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Attending conferences is standard fare for most of us in the academy. In the international administration realm, participation in such conferences is critical to our mission. This year UNCG participated in the Asian Pacific Association of International Educators (APAIE) conference held in Hong Kong (11-14 March 2013 at the AsiaWorld-Expo). This year marked the fiftieth anniversary of our partner university Chinese University of Hong Kong (CUHK) who hosted the conference, a factor which definitely enhanced our experience. At the conference, we promoted (as a system) our UNC schools through a booth, made presentations, and deepened relationships with new, old and potential partners.
This year happened to mark the tenth year anniversary of the first SARS case discovered in Hong Kong. For that reason one of the keynote speakers for the meeting was Prof. Joseph Sung, Vice-Chancellor of CUHK, who had first-hand experience with SARS. As the key medical expert in communicable diseases for the region, he led the team that eventually determined the cause and worked for the eradication and eliminated the spread of the disease. I mention this because many of us were inspired by the remarks made during the Presidential Roundtable discussion which focused on 'Strategic Dimensions in International Higher Education'. Chaired by Prof. Joseph Sung and facilitated by Drs. Fiona Hunter of LIUC in Milan and Darla Deardorff of AIEA, the roundtable involved four university presidents who presented on the theme. The panelists shared their perspectives on the challenges facing higher education today. Although they addressed topical issues such as the rise of MOOCs and social responsibility of universities in nurturing global citizens, most enlightening was the passion with which they all expressed the critical nature of liberal arts and critical thinking in the future of international higher education for the sake of all our societies. Even as a medical practitioner, Professor Sung emphasized the need for the humanities and social sciences in higher education curricula because as he stated “our problems of the world are not science or technology problems, they are social problems.”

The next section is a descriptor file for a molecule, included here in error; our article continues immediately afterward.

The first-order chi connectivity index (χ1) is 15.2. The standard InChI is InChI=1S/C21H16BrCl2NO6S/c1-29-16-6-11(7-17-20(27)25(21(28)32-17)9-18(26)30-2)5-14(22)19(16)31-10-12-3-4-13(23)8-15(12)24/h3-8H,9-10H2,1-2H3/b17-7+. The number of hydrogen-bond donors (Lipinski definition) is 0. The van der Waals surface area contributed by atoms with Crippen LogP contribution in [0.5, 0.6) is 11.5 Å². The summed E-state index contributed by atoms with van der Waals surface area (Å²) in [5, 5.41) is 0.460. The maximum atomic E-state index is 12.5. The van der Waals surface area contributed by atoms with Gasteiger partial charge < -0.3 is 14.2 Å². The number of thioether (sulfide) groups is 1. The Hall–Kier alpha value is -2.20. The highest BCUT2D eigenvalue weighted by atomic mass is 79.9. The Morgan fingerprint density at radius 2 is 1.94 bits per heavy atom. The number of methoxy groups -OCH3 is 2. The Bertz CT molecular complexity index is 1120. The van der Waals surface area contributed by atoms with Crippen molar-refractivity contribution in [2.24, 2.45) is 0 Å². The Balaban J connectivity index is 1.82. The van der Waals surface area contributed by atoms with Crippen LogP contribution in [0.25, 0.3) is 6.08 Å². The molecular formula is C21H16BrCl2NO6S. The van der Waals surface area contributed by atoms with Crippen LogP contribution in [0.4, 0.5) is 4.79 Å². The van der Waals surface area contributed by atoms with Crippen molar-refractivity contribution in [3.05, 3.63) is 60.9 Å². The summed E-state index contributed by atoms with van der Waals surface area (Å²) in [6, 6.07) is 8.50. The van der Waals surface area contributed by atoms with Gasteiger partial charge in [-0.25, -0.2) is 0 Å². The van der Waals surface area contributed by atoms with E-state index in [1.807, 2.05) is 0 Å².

As higher education proponents we must articulate this message in very convincing arguments for our own politicians and constituents, especially in these times of budgetary constraints. We cannot afford to lose sight of one of our strengths as a nation, namely preparing graduates for the realities of the global environment they have inherited by emphasizing a strong liberal arts education. A tradition that must underlie all our technological and scientific discoveries. Only through such an education will our graduates be able to tackle successfully the global problems with which they are and will continue to be confronted.
Congratulations to the APAIE Board and local arrangement committee on a successful conference. Denise Bellamy and I offer our special thanks to CUHK’s Professor Joseph Sung, Dr. Gordon Cheung, APAIE President and Associate Pro-Vice-Chancellor of CUHK, Shalley Fan, Ingrid Lo, and Louis Wong, for your gracious hospitality!
For more information see:http://www.oal.cuhk.edu.hk/index.php/international-activities-at-cuhk/apaie-2013